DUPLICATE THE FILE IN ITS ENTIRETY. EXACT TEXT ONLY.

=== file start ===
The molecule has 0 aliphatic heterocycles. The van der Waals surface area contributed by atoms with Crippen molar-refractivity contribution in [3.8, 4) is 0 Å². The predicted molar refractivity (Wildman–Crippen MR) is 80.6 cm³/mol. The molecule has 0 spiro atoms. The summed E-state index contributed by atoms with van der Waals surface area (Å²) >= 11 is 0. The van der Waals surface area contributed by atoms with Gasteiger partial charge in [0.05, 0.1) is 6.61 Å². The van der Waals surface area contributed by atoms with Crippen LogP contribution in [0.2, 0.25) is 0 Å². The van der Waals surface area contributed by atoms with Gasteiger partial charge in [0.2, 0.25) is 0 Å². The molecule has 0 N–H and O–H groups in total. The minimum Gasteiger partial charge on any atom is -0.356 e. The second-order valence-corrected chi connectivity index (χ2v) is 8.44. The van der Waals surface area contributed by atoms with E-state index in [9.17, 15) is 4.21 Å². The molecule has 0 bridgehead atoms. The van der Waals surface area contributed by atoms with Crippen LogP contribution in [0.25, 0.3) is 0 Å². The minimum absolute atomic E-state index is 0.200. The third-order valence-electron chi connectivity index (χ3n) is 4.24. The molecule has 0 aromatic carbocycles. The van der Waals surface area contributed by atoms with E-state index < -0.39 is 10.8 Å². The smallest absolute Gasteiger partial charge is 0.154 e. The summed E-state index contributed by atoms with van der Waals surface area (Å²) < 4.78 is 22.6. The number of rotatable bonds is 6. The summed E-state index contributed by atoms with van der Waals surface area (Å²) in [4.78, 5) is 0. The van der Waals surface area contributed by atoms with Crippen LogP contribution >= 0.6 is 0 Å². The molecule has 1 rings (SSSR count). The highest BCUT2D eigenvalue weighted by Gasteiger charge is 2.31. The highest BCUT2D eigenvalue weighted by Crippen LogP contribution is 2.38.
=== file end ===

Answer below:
The molecule has 0 aliphatic heterocycles. The van der Waals surface area contributed by atoms with Crippen molar-refractivity contribution in [3.8, 4) is 0 Å². The predicted molar refractivity (Wildman–Crippen MR) is 80.6 cm³/mol. The molecule has 0 spiro atoms. The summed E-state index contributed by atoms with van der Waals surface area (Å²) >= 11 is 0. The van der Waals surface area contributed by atoms with Gasteiger partial charge in [0.05, 0.1) is 6.61 Å². The van der Waals surface area contributed by atoms with Crippen LogP contribution in [0.2, 0.25) is 0 Å². The van der Waals surface area contributed by atoms with Gasteiger partial charge in [0.2, 0.25) is 0 Å². The molecule has 0 N–H and O–H groups in total. The minimum Gasteiger partial charge on any atom is -0.356 e. The second-order valence-corrected chi connectivity index (χ2v) is 8.44. The van der Waals surface area contributed by atoms with E-state index in [9.17, 15) is 4.21 Å². The molecule has 0 bridgehead atoms. The van der Waals surface area contributed by atoms with Crippen LogP contribution in [0.25, 0.3) is 0 Å². The minimum absolute atomic E-state index is 0.200. The third-order valence-electron chi connectivity index (χ3n) is 4.24. The molecule has 0 aromatic carbocycles. The van der Waals surface area contributed by atoms with E-state index < -0.39 is 10.8 Å². The smallest absolute Gasteiger partial charge is 0.154 e. The summed E-state index contributed by atoms with van der Waals surface area (Å²) < 4.78 is 22.6. The number of rotatable bonds is 6. The summed E-state index contributed by atoms with van der Waals surface area (Å²) in [4.78, 5) is 0. The van der Waals surface area contributed by atoms with Crippen LogP contribution >= 0.6 is 0 Å². The molecule has 1 rings (SSSR count). The highest BCUT2D eigenvalue weighted by Gasteiger charge is 2.31. The highest BCUT2D eigenvalue weighted by Crippen LogP contribution is 2.38.